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Theta1 Orionis D - HD37023 - HIP26224

Theta1 Orionis D is a blue main sequence dwarf star that can be located in the constellation of Orion. Theta1 Orionis D is the Bayer Classification for the star. HIP26224 is the reference name for the star in the Hipparcos Star Catalogue. The Id of the star in the Henry Draper catalogue is HD37023. Theta1 Orionis D has alternative name(s), 41 Orionis , 41 Ori. Theta1 Orionis D is a multiple star system with 4 stars orbiting in its solar system.

Location of Theta1 Orionis D

The location of the star in the galaxy is determined by the Right Ascension (R.A.) and Declination (Dec.), these are equivalent to the Longitude and Latitude on the Earth. The Right Ascension is how far expressed in time (hh:mm:ss) the star is along the celestial equator. If the R.A. is positive then its eastwards. The Declination is how far north or south the star is compared to the celestial equator and is expressed in degrees. For Theta1 Orionis D, the location is 05h 35m 17.20 and -05d23`15.7 .

Theta1 Orionis D Luminosity

Luminosity is the amount of energy that a star pumps out and its relative to the amount that our star, the Sun gives out. The figure of 24000.0000000 that I have given is based on the Spectral Types page that I have found on the Internet. You might find a different figure, one that may have been calculated rather than generalised that I have done. The figure is always the amount times the luminosity of the Sun. It is an imprecise figure because of a number of factors including but not limited to whether the star is a variable star and distance.

Physical Properties (Colour, Temperature, Radius) of Theta1 Orionis D

Theta1 Orionis D has a spectral type of B0.5Vp.... This means the star is a blue main sequence dwarf star. The star has a B-V Colour Index of 0.08 which means the star's temperature has been calculated using information from Morgans @ Uni.edu at being 8,626 Kelvin.

Theta1 Orionis D Apparent and Absolute Magnitudes

Theta1 Orionis D has an apparent magnitude of 6.71 which is how bright we see the star from Earth. Apparent Magnitude is also known as Visual Magnitude. If you used the 1997 Parallax value, you would get an absolute magnitude of Magnitude, whether it be apparent/visual or absolute magnitude is measured by a number, the smaller the number, the brighter the Star is. Our own Sun is the brightest star and therefore has the lowest of all magnitudes, -26.74. A faint star will have a high number.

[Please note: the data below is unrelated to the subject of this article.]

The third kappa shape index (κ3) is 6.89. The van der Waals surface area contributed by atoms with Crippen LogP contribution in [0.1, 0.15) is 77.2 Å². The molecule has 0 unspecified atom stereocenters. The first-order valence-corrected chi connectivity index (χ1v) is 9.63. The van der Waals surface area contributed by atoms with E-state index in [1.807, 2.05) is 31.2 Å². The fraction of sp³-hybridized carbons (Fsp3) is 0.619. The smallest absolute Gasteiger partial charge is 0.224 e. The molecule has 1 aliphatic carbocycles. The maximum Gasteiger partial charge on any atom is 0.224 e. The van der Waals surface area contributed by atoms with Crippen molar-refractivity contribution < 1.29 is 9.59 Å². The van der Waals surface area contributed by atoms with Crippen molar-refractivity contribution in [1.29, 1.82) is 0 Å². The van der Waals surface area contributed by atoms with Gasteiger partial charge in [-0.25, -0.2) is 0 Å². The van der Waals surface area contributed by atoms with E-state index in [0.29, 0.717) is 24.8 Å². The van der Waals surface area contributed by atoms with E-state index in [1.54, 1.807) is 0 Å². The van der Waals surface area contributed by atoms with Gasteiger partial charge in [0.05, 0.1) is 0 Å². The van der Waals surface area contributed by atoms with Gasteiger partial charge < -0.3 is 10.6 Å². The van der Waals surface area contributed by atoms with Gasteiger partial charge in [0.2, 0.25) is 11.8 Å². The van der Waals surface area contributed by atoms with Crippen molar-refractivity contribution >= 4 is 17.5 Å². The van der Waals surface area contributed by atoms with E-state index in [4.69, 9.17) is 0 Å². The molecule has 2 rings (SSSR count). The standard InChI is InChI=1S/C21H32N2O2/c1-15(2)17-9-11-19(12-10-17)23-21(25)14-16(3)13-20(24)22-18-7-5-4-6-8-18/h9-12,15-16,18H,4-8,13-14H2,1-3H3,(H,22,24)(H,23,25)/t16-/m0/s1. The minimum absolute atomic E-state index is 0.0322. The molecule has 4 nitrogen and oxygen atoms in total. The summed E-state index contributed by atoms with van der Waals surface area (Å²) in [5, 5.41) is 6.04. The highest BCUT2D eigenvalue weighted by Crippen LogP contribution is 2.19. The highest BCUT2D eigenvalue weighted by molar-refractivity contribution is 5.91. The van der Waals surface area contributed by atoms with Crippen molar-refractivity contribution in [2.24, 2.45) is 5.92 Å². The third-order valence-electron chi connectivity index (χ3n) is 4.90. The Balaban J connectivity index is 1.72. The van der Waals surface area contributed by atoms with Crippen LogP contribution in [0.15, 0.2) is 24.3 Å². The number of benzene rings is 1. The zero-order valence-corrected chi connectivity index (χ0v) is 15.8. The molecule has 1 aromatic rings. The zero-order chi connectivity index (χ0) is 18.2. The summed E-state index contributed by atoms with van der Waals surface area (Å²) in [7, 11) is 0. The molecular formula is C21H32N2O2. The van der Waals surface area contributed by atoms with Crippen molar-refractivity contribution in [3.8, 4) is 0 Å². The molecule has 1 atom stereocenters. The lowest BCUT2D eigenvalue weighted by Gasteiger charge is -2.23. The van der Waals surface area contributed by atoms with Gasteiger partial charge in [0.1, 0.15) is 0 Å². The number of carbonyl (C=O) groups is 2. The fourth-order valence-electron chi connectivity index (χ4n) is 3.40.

Distance to Theta1 Orionis D

Using the original Hipparcos data that was released in 1997, the parallax to the star was given as -1.85 which gave the calculated distance to Theta1 Orionis D as -1763.05 light years away from Earth or -540.54 parsecs. It would take a spaceship travelling at the speed of light, -1763.05 years to get there. We don't have the technology or spaceship that can carry people over that distance yet.

Source of Information

The source of the information if it has a Hip I.D. is from Simbad, the Hipparcos data library based at the University at Strasbourg, France. Hipparcos was a E.S.A. satellite operation launched in 1989 for four years. The items in red are values that I've calculated so they could well be wrong. Information regarding Stellar Age, Metallicity or Mass is from the E.U. Exoplanets. The information was obtained as of 12th Feb 2017.

Theta1 Orionis D Facts

Alternative Names

Short Name41 Ori
Bayer DesignationTheta1 Orionis D
Alternative Name(s)41 Orionis
Hipparcos Library I.D.26224
Henry Draper Designation37023

Visual Facts

Star Typemain sequence dwarf star
Apparent Magnitude6.71
Right Ascension (R.A.)05h 35m 17.20
Declination (Dec.)-05d23`15.7
1997 Distance from Earth-1.85 Parallax (milliarcseconds)
 -1763.05 Light Years
 -540.54 Parsecs
B-V Index0.08
Spectral TypeB0.5Vp...
Colour(B) blue
Stars in Solar System4

Estimated Facts

Luminosity (x the Sun)24,000.0000000
Calculated Effective Temperature8,626 Kelvin

Sources and Links

SIMBAD SourceLink

Related Stars


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